What is the difference between and projection and a reflection, in vector transformation?

In my text book I have the problems of finding the standard matrix of the given linear transformation from $\mathbb{R}^2$ to $\mathbb{R}^2$;

1. Projection onto the line $y = -x$.

2. Reflection in the line $y = -x$.

Both of these give different answers. I was hoping for an explanation of the difference between a projection/reflection in a vector transformation.

• Aprojection $p$ satisfies the equality $p\circ p=p$, while a reflection $r$ staisfies $r\circ r=\operatorname{id}$. This is quite different. – Bernard Jun 3 '16 at 19:36

The (orthogonal) projection onto a line "compresses" every point in the plane onto the line. If you drop the perpendicular from the point to the line, the image of the point after projection is the intersection of the perpendicular with the line you are projecting onto.

The reflection across a line moves a point to its "mirror image" across the line. If you drop a the perpendicular from a point onto the line of reflection, then the mirror image is going to lie at the same distance from the line of reflection on this perpendicular, but it will be on the other side of the line of reflection from the original.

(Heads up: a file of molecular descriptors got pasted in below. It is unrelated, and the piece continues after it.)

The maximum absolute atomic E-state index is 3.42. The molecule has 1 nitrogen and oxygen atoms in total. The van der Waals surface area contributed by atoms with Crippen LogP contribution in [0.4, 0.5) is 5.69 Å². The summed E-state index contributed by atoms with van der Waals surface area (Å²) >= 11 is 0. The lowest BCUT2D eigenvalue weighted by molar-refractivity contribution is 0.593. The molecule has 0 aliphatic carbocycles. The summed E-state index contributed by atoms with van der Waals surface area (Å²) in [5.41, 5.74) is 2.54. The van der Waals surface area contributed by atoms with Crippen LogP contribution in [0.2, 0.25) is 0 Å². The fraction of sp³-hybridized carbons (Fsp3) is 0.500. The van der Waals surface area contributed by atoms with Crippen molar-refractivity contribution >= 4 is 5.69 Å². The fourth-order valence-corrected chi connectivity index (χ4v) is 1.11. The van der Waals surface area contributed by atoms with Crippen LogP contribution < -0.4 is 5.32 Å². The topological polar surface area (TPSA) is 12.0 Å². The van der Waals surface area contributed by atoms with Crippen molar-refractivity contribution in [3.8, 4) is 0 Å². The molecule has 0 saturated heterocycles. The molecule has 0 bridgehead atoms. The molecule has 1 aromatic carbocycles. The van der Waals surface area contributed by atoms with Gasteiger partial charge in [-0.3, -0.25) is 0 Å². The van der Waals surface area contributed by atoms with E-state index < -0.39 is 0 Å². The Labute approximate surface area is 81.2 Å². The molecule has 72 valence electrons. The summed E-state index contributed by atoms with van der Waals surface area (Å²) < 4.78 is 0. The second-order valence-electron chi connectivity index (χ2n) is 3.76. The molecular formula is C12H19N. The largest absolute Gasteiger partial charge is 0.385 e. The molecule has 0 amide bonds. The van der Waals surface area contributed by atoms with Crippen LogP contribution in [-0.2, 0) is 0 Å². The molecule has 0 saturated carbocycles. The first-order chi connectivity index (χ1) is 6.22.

Of course, in both cases, a point already on the line of reflection or projection is going to stay where it started.

A huge difference between these two transformations is that reflections are always invertible (since $R^2=Id$), but projections are almost never invertible. An orthogonal projection of the plane onto a line is never invertible since every point on a perpendicular to the line of projection maps to the same point on the line you are projecting onto.

In terms of eigenvalues, the projection in this case would have eigenvalues $\{0,1\}$ whereas the reflection would have eigenvalues $\{-1,1\}$.

The answer of @rschwieb gives you the theoretical vision of the problem. I add a figure to support it in a geometrical intuitive way. The blue line is your $y=-x$. Given the points $P$ or $Q$, than $P'$ and $Q'$ are the orthogonal projection on this line and $P''$ and $Q''$ are the reflections. As you can see the prjections of the two points coincide, so the orthogonal projection is not invertible.

If you take $P=(1,0)^T$ (a standard basis vector) you can easely see that $P'=(\frac{1}{2},-\frac{1}{2})^T$ and $P''=(0,-1)^T$, and if you do the same for the other basis vector $N=(0,1)^T$, you find $N'=((-\frac{1}{2},\frac{1}{2})^T$ and $N''=(-1,0)^T$, so you have the matrices that represents the two transformations (in the standard basis):

$$\frac{1}{2} \begin{bmatrix} 1&-1\\-1&1 \end{bmatrix}$$ for the projection, and $$\begin{bmatrix} 0&-1\\-1&0 \end{bmatrix}$$

for the reflecion.

• I must beg to differ: my answer is almost purely geometric intuition. But what you've written is certainly a concrete and explicit analytical answer, which is good too :) – rschwieb Jun 4 '16 at 0:56